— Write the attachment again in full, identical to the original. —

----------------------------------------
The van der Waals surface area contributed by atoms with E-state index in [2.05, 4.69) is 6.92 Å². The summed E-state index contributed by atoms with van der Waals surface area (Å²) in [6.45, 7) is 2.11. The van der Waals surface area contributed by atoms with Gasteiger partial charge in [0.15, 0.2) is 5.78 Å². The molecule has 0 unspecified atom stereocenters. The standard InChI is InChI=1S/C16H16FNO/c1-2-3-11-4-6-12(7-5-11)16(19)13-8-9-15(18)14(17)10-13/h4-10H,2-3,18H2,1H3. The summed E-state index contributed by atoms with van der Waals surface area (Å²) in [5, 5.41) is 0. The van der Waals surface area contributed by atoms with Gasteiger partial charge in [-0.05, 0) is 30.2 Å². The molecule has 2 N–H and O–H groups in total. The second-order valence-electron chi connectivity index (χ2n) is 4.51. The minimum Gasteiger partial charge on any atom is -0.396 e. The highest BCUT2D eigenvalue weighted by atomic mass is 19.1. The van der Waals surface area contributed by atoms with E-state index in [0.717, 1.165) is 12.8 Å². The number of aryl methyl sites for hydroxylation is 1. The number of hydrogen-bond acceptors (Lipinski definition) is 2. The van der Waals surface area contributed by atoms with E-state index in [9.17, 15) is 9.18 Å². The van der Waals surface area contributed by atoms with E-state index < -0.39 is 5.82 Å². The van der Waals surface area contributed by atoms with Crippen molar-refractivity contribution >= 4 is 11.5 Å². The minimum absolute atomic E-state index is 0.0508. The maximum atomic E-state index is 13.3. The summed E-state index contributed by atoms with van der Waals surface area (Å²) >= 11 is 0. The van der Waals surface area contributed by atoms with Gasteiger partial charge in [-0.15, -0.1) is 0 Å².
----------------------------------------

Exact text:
The van der Waals surface area contributed by atoms with E-state index in [2.05, 4.69) is 6.92 Å². The summed E-state index contributed by atoms with van der Waals surface area (Å²) in [6.45, 7) is 2.11. The van der Waals surface area contributed by atoms with Gasteiger partial charge in [0.15, 0.2) is 5.78 Å². The molecule has 0 unspecified atom stereocenters. The standard InChI is InChI=1S/C16H16FNO/c1-2-3-11-4-6-12(7-5-11)16(19)13-8-9-15(18)14(17)10-13/h4-10H,2-3,18H2,1H3. The summed E-state index contributed by atoms with van der Waals surface area (Å²) in [5, 5.41) is 0. The van der Waals surface area contributed by atoms with Gasteiger partial charge in [-0.05, 0) is 30.2 Å². The molecule has 2 N–H and O–H groups in total. The second-order valence-electron chi connectivity index (χ2n) is 4.51. The minimum Gasteiger partial charge on any atom is -0.396 e. The highest BCUT2D eigenvalue weighted by atomic mass is 19.1. The van der Waals surface area contributed by atoms with E-state index in [0.717, 1.165) is 12.8 Å². The number of aryl methyl sites for hydroxylation is 1. The number of hydrogen-bond acceptors (Lipinski definition) is 2. The van der Waals surface area contributed by atoms with E-state index in [9.17, 15) is 9.18 Å². The van der Waals surface area contributed by atoms with E-state index < -0.39 is 5.82 Å². The van der Waals surface area contributed by atoms with Crippen molar-refractivity contribution >= 4 is 11.5 Å². The minimum absolute atomic E-state index is 0.0508. The maximum atomic E-state index is 13.3. The summed E-state index contributed by atoms with van der Waals surface area (Å²) >= 11 is 0. The van der Waals surface area contributed by atoms with Gasteiger partial charge in [-0.15, -0.1) is 0 Å².